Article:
By KATE PRAHLAD, Capital News Service
ANNAPOLIS (November 1, 2007) - Massage therapists, Realtors, and health club employees and patrons swarmed the State House today to protest Gov. Martin O'Malley's proposal to expand the sales tax to include those services.
The governor's proposal would raise the sales tax from 5 percent to 6 percent, while expanding it to cover services such as health clubs, tanning salons and massages. The increase would generate $730 million, the expansion $74 million.
"Housing is not a luxury," said Maryland Association of Realtors President Carole Maclure at a pre-hearing rally. "It's a right and an obligation, and it should not be lumped in with luxury services."
Supporters of the new and expanded tax called it a necessary piece of the whole plan to fix a $1.7 billion state budget shortfall.
"It all works together in his comprehensive package," said Michele Lewis, legislative director for the Maryland branch of American Federation of State, County and Municipal Employees.
But supporters were hugely outnumbered Thursday.
Lisa Soto, a Realtor from Columbia, said if agents' services are taxed, the cost will be passed right down to consumers in the form of rent increases.
"I don't think legislators understand that," she said. "We'll have no option."
Health club employees who gathered at a rally a few hours later echoed those statements, arguing that if raising cigarette taxes is meant to deter smoking, then they fear the results of taxing health club membership fees.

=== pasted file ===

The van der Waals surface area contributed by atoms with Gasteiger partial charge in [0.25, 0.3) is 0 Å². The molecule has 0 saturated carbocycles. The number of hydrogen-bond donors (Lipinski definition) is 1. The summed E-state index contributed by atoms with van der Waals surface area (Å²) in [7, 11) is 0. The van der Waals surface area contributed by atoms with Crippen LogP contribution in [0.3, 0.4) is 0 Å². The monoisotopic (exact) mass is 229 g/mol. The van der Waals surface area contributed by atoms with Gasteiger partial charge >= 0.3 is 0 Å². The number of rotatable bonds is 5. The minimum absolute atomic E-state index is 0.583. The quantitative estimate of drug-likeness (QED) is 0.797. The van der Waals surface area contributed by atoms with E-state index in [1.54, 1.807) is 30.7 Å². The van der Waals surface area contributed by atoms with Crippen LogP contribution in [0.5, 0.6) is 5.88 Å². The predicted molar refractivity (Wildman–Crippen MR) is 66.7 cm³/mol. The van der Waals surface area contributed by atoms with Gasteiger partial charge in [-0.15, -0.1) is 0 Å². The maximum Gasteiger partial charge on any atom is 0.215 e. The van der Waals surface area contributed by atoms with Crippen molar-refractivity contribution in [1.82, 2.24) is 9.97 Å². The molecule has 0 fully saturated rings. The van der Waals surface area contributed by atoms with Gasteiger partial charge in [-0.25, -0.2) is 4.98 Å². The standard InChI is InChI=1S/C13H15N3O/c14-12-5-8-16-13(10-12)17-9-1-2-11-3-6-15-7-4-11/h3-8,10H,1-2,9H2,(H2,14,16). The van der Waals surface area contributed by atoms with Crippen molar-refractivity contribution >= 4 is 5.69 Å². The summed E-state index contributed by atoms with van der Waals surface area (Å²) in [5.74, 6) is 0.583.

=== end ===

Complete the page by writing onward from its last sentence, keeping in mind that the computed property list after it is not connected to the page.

Rising costs for food, fuel and electricity are already pulling at people's wallets, said Pam Bennett, an employee of the Maryland Athletic Club. She worries that people will choose to cut out their health club memberships first.
"We're like health care workers," said Mary Bell of the Maryland Athletic Club in Timonium. "Prolonging life is not a luxury."
Other associations representing those in the hotel, small business, restaurant and retail sectors said the tax would "tax them out of existence."
"Small business is the backbone of America, and you're breaking it," said Nancy Klinefelter, president of Baltimore Glassware Decorators.
Those same small businesses would also be hurt by the governor's proposal to restructure the income tax, said Melvin Thompson of the Restaurant Association of Maryland.
Under O'Malley's changes, married couples earning between $200,000 and $500,000 annually would be taxed at 6 percent, as well as single taxpayers making between $150,000 and $500,000, raising $163 million towards the budget.
Supporters said the income tax change would make Maryland's current flat tax rate of 4.75 percent more "progressive."
"Voters will like this," said Sean Dobson, executive director of Progressive Maryland.
But Thompson said smaller businesses often fall under the personal income tax rules, and the proposed increase would drain resources and result in layoffs, fewer hours and smaller salaries.
Baltimore County Executive Jim Smith said the plan would spread the budget shortfall through all the constituencies, something that can only be done at the state level.
Not all county officials were completely in support of the plan.
If the income taxes are restructured, Montgomery County would pay 82 percent of the tax's projected revenues, said the county executive Ike Leggett.
"I'm concerned about unintended consequences in the long term, as far as Montgomery County's role as an economic development engine for the state."